Comment: An era of disruption demands the industry reinvent itself

Comment: An era of disruption demands the industry reinvent itself

Nothing appears to deflect travel and tourism from its ability to grow ahead of the global economy, argues WTTC president and chief executive David Scowsill

The 2015 World Travel and Tourism Council Global Summit in Madrid has been a fantastic and informative two days.

We have reflected on the constant and massive external disruptions to this industry.

We have seen how consolidation and reinvention is happening everywhere, as businesses in our industry meet the constant curve of change.

Whether that change involves incumbent companies adapting their business models or new players doing battle with local and federal governments on taxation, our industry is forever in a state of evolution. And world events continue to throw at us new scenarios, new challenges and fresh opportunities.

In recent days we have witnessed the historic and public thawing of relationships between US and Cuba. It heralds an era of collaboration with enormous potential for commercial reinvention between the two nations.

That is in stark contrast to the current events in Venezuela, a country with the largest oil reserves in the world.

It is tragic to see the deterioration and civil unrest of this extraordinary, vibrant country. We all want to see this nation reinvent itself, in a way that would bring new prosperity and growth to its people.

Tomorrow will bring new global events, new situations, new disruptions for us. But what we have learned in these past two days is that this industry has a constant ability to re-invent itself.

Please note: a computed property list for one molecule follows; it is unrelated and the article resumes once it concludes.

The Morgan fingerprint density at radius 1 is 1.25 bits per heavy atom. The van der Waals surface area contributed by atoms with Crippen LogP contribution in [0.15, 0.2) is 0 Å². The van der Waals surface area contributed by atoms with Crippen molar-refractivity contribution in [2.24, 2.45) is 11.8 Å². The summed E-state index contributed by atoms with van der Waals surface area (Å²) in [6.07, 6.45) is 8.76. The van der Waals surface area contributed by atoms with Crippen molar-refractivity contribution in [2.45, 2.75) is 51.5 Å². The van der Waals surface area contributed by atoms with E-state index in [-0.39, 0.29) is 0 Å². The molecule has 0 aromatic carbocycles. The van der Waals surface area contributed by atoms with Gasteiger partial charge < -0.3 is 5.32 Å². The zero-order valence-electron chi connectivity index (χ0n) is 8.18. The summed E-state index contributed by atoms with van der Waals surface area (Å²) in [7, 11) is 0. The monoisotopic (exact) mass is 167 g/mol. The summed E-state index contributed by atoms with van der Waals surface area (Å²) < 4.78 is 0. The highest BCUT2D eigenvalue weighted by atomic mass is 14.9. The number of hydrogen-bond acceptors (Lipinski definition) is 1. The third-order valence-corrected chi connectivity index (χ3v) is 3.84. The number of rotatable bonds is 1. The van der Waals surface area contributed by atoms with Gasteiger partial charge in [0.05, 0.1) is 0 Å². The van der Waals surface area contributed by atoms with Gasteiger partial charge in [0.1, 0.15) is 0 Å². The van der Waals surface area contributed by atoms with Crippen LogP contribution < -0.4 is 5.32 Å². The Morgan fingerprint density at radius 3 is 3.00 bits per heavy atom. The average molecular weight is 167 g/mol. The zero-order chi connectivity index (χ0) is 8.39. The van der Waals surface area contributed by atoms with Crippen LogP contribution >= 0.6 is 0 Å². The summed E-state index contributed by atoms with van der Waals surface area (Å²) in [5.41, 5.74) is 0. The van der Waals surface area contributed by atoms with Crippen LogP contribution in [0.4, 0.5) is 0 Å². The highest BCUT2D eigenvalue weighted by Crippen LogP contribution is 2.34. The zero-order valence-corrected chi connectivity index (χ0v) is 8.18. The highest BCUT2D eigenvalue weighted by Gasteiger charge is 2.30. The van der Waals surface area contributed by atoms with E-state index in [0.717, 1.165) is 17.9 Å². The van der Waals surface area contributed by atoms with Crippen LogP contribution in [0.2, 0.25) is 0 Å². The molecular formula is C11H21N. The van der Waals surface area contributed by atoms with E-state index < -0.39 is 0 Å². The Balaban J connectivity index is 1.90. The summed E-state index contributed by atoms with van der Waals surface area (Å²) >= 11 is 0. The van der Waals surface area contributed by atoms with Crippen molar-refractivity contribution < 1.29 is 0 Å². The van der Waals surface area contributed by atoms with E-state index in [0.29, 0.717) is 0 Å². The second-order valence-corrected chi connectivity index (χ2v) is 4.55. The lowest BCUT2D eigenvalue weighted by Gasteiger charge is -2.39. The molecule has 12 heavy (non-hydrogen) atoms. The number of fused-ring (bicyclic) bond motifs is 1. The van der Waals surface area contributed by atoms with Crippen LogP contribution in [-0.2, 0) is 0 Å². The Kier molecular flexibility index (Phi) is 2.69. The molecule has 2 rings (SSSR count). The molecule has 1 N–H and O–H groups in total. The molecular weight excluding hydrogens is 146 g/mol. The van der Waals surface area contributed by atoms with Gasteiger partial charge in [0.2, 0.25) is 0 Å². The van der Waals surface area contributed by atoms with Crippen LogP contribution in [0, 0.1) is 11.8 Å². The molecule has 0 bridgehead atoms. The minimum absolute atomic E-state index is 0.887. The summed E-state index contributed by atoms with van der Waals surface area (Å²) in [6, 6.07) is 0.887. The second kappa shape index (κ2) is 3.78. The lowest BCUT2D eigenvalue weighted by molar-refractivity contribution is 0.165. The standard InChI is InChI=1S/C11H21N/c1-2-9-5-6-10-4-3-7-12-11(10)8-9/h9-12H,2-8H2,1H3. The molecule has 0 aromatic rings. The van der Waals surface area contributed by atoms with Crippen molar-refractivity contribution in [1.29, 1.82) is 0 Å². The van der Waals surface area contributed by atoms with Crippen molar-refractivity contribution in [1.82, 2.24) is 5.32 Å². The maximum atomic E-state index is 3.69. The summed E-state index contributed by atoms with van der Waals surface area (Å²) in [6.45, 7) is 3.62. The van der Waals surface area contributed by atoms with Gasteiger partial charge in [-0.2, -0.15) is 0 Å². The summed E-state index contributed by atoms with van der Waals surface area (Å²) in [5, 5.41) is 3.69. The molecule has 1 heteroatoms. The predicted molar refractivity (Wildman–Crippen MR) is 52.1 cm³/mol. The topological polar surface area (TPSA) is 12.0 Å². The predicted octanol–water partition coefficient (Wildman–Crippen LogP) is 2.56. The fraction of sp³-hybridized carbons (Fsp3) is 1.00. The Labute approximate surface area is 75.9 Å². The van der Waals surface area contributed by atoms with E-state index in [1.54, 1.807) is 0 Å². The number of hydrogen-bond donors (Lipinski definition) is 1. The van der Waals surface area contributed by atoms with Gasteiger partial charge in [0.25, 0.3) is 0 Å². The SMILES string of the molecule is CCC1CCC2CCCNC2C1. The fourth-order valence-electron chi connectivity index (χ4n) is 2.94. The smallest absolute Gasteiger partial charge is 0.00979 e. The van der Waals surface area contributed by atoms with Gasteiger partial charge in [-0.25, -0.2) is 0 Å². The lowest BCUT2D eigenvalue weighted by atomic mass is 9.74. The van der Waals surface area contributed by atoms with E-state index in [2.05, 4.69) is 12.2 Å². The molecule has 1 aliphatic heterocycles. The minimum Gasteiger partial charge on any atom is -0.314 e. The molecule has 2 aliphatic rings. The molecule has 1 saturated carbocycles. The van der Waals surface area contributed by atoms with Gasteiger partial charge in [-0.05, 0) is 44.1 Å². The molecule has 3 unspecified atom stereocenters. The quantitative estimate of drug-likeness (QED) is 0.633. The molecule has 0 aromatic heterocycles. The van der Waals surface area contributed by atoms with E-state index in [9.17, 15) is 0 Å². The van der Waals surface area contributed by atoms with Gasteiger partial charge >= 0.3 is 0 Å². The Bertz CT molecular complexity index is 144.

Nothing deflects our ability to grow faster than most other sectors and ahead of the global economy.

As we move towards a figure of 1.8 billion travellers by 2030, we have seen how strategically important it is for both public and private enterprise to invest in infrastructure.

We have learned, through the Global Travel Association Coalition, to speak with the power and authority of one voice on such important issues.

And as travel and tourism grows and spreads to every part of the world, we continue to be vigilant to the needs of our planet and our environment.

Growth opens up new experiences and opportunity, but it brings with it an urgent need for stewardship and resourcefulness.

Underpinning all this is the indisputable fact that our future depends on people:

Be they voters around the world, who elect the governments that we talk to.

Be they customers and consumers, who research, purchase and share their travel experiences.

Be they entrepreneurs, who bring new ideas to reinvent and refresh the market place.

Be they future employees, who we must recruit, train and nurture to have the right skills for tomorrow.

Be they the business leaders, who cannot predict disruption but have to continually plan for it.

Be they the people who attended our Summit, WTTC members, who must continue to influence and steer our industry through the turbulence of disruption and into the resolve of reinvention.

We need to continue to forge partnerships and understanding at the highest levels of government.

We need to engage and listen, sharing the powerful messages that this industry needs to convey.

We need to continue to find new ways to measure, reaffirm and endorse all the positive things our industry brings to the world.

We must continue, in this extraordinary era of disruption, to be true ambassadors of reinvention – ensuring that travel and tourism continues to grow, to prosper and to improve people’s lives the world over.

That is our duty and that is our privilege.


This is a community-moderated forum.
All post are the individual views of the respective commenter and are not the expressed views of Travel Weekly.
By posting your comments you agree to accept our Terms & Conditions.

More in News